Tuesday: Exercises in Writing # 5

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The writing prompt I’m using today comes from Old Friend from Far Away by Natalie Goldberg. She asks, “What religion were you brought up with?”

I was raised in the Catholic faith. We went to church every Sunday and abstained from meat on Friday. We always gave up something for Lent. The sacraments were an integral part of our lives. Babies were baptized, all of the girls sharing the same flowing white baptismal dress right up until Darla, the seventh baby girl in our family, died in infancy and was buried in it. When Amy came along, she had to have a new dress. We practiced for our first Holy Communion, with discs of white bread flattened to resemble the host. We studied for out Confirmation, and took great care in choosing a saint for our confirmation name.

We all went to parochial school. Bishop Kelley School was the only choice in our small town, and it only went through the eighth grade. If we were to continue in Catholic school for high school, the boarding school at the convent in Oxford was the nearest option. A few of us considered it, in those pre-pubescent years when we imagined we wanted to go into the sisterhood, but in the end we all stayed at home and went to public high school.

When I think of it now, it was amazing that my parents managed to send all of us to Bishop Kelley. At some time that I was attending, I knew that there was a ninety dollar per-year, per-family fee, plus so much for each child. In the 1950s and early 1960s, that was a huge sum, for something that could be had for free. It speaks to me of my parent’s commitment to the church, and to the education of their children. They were never very vocal on either of these topics, but they obviously made them a priority.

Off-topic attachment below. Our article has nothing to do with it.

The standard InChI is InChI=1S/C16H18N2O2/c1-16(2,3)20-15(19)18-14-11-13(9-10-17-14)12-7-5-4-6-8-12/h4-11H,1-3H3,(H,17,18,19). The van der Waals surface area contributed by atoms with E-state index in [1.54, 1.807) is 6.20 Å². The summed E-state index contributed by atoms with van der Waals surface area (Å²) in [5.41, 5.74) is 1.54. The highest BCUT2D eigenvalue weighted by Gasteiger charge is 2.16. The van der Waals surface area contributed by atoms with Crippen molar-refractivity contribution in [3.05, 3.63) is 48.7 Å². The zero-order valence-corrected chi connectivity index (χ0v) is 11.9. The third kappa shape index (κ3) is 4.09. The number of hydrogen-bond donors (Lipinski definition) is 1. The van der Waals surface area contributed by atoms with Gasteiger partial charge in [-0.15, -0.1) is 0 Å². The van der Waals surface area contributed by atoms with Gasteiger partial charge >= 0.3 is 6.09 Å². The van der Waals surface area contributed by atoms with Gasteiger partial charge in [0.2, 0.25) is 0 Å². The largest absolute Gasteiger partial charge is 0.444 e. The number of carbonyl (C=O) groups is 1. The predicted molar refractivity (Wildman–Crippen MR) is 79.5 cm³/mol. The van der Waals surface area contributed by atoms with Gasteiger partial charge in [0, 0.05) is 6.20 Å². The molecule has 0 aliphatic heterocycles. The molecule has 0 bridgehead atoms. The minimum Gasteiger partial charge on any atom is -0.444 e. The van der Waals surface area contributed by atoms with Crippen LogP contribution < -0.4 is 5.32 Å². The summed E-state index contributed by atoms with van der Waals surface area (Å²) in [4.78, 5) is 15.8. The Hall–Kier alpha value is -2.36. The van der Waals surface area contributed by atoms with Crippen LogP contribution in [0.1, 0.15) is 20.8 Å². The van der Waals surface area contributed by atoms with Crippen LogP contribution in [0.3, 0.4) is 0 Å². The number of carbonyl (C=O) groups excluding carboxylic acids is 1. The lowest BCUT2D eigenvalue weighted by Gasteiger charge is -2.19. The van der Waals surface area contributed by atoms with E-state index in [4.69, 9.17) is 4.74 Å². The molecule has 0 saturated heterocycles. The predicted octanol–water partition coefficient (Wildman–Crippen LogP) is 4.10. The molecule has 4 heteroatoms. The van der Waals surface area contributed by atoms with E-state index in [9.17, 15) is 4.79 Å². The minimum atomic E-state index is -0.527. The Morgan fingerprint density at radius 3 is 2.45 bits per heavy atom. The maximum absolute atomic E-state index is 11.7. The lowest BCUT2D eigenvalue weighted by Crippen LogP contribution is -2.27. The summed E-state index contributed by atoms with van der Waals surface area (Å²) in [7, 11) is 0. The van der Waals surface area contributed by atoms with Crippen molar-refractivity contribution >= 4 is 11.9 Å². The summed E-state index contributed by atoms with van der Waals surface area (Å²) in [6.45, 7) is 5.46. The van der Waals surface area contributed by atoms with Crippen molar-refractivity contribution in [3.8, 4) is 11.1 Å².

Attending Bishop Kelley School, we started each day at the Immaculate Conception Church, for mass. Each class sat in a group with the teacher. When mass was finished, we walked back across the road to the school, to begin out classes. Religion class was a part of our daily curriculum, as well as history, geography, arithmetic, handwriting, phonics, English, spelling and reading. When I see that schools often cover all of those last five subjects in one “language arts” class, I know we received a superior education!

In our family, we attended mass every Sunday, said grace before meals and prayers before bed. My mother was a member of the St. Jude Circle, and went to regular meetings. We attended Catholic school. For the years we were in Bishop Kelley, we usually went to church for mass six days a week! Beyond that, there were Stations of the Cross, rosaries and devotionals in the various seasons. We went to evening catechism classes through our high school years. Still, the Catholic faith always seemed to easily fit around our lives.

 

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4 responses »

  1. Cindy that was a lot of church. Do you miss going? I just had to ask that question. In nursing school I had to go to Catholic services but for the life of me I can’t think what that short service was called. There was a sister standing at the door to inspect our total appearance before going out on the floor or to classes.

    • I do not miss daily mass. I sometimes miss going to church on Sunday, but when I’ve tried it, it doesn’t seem the same. Thanks, Yvonne, for reading, and for these comments!

  2. Ah yes, Catholic school. I went to a private Catholic school until the 6th grade, but we didn’t start the day with Mass. There was big training for First Communion and Confirmation, but one of the things I remember most clearly was my First Confession with Father Finn. I was scared to death! And like your parents, mine had to pay for our educations with the little money they had, so it was obviously a big priority for them. My days at St. Mary’s are remembered fondly.

    • Yes, mine too. When we get together for high school class reunions, as we did last summer, we Bishop Kelley alumni find each other and gather to catch up and to get a photo. Those were formative years!

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